- the invasion of Ambon Island, 30 January-3 February 1942, a Japanese victory
- the first battle of Java Sea, 27-28 February 1942, a great Japanese victory
- the invasion of Christmas Island, 31 March 1942, an easy Japanese victory as British garrison surrendered without resistance
- the battle of Eastern Solomons, 24-25 August 1942, a Japanese defeat
- the battle of Santa Cruz, 26 October 1942, a dearly paid Japanese victory
- the first night battle of Guadalcanal, 13 November 1942, a Japanese tactical victory but paradoxally also a very serious strategic defeat
As commander of "Amatuskaze" he also grievously damaged American submarine USS "Perch" on 1 March 1942 - unable to dive she was easily finished two days later by other Japanese ships.
b) on "Shigure"
- the battle of Vella Gulf, 6-7 August 1943, a Japanese defeat
- the battle of Horaniu, 17 August 1943, a draw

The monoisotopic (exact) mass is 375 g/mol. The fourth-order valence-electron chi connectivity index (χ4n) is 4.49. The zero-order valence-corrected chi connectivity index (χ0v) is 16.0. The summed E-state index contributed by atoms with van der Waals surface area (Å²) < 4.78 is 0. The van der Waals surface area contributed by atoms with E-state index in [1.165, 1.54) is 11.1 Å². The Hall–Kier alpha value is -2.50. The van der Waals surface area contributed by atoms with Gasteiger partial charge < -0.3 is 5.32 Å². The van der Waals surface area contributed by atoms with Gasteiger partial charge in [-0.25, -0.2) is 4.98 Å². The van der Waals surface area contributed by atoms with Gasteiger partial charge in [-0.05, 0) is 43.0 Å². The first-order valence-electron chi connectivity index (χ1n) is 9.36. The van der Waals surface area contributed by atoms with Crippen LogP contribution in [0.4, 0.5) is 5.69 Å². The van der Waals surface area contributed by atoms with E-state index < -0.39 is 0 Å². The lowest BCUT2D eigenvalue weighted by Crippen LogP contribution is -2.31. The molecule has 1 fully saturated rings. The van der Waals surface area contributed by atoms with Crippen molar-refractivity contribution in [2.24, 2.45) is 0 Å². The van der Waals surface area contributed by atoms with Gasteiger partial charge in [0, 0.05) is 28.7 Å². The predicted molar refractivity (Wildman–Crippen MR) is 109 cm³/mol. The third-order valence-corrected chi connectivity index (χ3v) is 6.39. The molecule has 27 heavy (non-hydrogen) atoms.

- the battle of Vella Lavella, 6 October 1943, the last Japanese naval victory of the war
- the battle of Empress Augusta Bay, 1-2 November 1943, a heavy Japanese defeat
Also, as commander of 27th Destroyer Squadron on "Shigure", he was present at a skirmish between a Japanese convoy and American torpedo boats near Kolombangara on 2 August 1943, when destroyer "Amagiri" rammed and sunk the "PT-109", commanded by a young lieutenant named John Fitzgerald Kennedy...
c) on "Yahagi"
- operation Ten-Go, 7 April 1945, a crushing Japanese defeat
I particularly liked the description of Hara's background and his career in the years before 1941. A great number of Japanese officers came from modest families and military service gave them an oportunity to rise in the society hierarchy - in return they were fiercely loyal to the military institution and willing to fully comply with its rites and customs. The description of daily life in Japanese Navy in the 20s and 30s is also very instructive - it especially allows us to see the contempt and unbelievable brutality with which the simple sailors were treated by officers and NCOs.